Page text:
The new S660 kei car is slated to hit Japanese dealerships early this April, and to commemorate the occasion, Honda is launching the limited-run Concept Edition, which brings with it enhanced exterior styling and upgraded cabin equipment. Only 660 units will be produced, all of which are destined for the Japanese market.
The two-door roadster was originally seen at the 2013 Tokyo Motor Show, and is essentially a spiritual successor to the 90s-era Beat, featuring an exceptionally low curb weight and very compact dimensions. Honda designed the vehicle around the philosophy of “Heart Beat Sport,” promising a driving experience in line with full-fledged sports cars.
It’s unfortunate that those of us residing stateside won’t get a chance to take the wheel of this simple, fun drop-top, but for anyone living in the Land of the Rising Sun, the S660 should deliver plenty of cheap thrills. While not extensive, the upgrades seen on the Concept Edition do provide some incentive to get in on Honda’s new project. But the question is, are they worth the bumped-up price tag?
Continue reading to learn more about the Honda S660 Concept Edition.
Honda has launched a special edition CR-Z "α · Black label (Alpha Black Label)" on the Japanese market. This model comes equipped with alloy wheels and a black interior, among other improvements. It will be offered in seven different exterior colors and will be priced from 2,510,000 yen or about $32,000 at the current exchange rates.
Honda has opted for a black interior in order to create a sense of deep calm and advanced quality black-themed coordination (front seats, door linings, meter visor and the shift boot). The model is also equipped with 16" lightweight aluminum-coated wheels painted in metallic pewter gray.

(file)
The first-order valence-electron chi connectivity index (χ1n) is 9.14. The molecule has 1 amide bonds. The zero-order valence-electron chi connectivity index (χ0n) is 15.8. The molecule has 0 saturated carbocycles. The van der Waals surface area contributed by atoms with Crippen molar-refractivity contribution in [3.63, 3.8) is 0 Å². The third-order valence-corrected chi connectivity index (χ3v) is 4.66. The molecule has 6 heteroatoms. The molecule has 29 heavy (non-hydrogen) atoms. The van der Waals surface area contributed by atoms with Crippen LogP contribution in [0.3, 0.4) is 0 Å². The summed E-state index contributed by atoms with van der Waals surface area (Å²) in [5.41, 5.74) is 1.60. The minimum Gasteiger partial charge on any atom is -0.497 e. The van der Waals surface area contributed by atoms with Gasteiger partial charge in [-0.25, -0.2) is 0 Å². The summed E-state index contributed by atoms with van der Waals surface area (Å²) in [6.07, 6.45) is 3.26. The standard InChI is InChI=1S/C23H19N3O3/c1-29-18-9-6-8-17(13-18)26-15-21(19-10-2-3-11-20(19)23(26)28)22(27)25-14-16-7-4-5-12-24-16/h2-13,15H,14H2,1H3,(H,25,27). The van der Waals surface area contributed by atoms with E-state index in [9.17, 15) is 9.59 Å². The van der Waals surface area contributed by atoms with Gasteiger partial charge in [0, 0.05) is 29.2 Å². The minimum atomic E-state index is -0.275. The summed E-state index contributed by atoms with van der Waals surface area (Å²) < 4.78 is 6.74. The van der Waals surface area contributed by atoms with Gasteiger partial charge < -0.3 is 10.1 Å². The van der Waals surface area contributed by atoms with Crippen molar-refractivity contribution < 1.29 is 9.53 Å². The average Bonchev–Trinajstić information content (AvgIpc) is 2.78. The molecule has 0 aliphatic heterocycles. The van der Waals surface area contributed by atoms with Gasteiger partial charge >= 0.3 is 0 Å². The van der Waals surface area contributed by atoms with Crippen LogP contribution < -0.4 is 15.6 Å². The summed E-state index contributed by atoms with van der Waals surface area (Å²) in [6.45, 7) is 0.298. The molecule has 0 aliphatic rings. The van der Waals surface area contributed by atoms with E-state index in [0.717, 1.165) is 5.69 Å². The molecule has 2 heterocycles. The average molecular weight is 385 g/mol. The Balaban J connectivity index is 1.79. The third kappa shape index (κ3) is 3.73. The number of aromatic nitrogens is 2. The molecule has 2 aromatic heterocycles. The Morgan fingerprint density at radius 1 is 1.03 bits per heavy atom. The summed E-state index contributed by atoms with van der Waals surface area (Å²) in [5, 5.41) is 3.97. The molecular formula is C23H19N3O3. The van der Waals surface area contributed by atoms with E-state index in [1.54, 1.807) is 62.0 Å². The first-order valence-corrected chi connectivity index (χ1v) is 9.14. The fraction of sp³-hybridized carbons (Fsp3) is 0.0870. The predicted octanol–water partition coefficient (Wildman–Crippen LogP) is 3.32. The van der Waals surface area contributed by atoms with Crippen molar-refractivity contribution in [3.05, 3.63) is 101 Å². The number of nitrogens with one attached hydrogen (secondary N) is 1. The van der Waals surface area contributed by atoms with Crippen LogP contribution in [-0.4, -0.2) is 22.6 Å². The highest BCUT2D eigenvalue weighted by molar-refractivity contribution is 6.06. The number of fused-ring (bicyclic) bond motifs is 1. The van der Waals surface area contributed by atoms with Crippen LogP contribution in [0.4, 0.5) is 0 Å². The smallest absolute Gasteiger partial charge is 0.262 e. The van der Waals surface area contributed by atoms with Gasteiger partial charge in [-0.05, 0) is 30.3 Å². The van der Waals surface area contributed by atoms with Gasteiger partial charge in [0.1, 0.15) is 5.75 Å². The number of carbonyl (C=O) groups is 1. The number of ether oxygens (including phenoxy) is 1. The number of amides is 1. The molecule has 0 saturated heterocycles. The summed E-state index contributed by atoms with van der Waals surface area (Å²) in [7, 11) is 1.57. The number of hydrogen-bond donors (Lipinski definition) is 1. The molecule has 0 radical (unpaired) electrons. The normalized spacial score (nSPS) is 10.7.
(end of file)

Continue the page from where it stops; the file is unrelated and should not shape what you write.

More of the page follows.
Nothing has changed under the hood so the hybrid CR-Z will still come with an IMA hybrid system made up of a 1.5 Liter gas burning engine combined with an electric motor. The electric motor provides an additional 14 HP for a grand total of 124 HP and 131 lb-ft of torque.
Ever since the Honda CR-Z hit the market, it’s been the subject of numerous tuning projects, be it aerodynamic, performance, or a combination of both. The strong appeal of Honda’s hybrid sports hatch is a testament to the car’s appeal and easy-to-upgrade nature, where only a few other cars can attest. This time around, the CR-Z was given a ground aerodynamic package courtesy of Japanese tuning firm, Noblesse.
Among the notable additions to the CR-Z include front and rear bumper aprons, side skirts, a new rear diffuser, a large roof wing, a lightweight carbon fiber hood, underbody aero parts, a sport exhaust system, and a new set of alloy wheels.
All the changes have turned the CR-Z into a meaner and more aggressive looking hybrid sports hatch, a testament to the ease with which a tuning firm can upgrade the hybrid sports car from a standard-looking hatchback to a car that is sure to catch tons of attention out on the streets.
Getting an award is quite an honor, but getting the title of Japanese Car of the Year is apparently something that warrants a little more than a simple thank you. The Honda CR-Z’s success on the Japanese market has led it to this prestigious award, and has led Honda to unveil a special edition to celebrate the event. Appropriately named the Memorial Award Edition, this special edition will only be available in Japan in a limited run of 1000 units. Honda sure seems excited about this title, huh?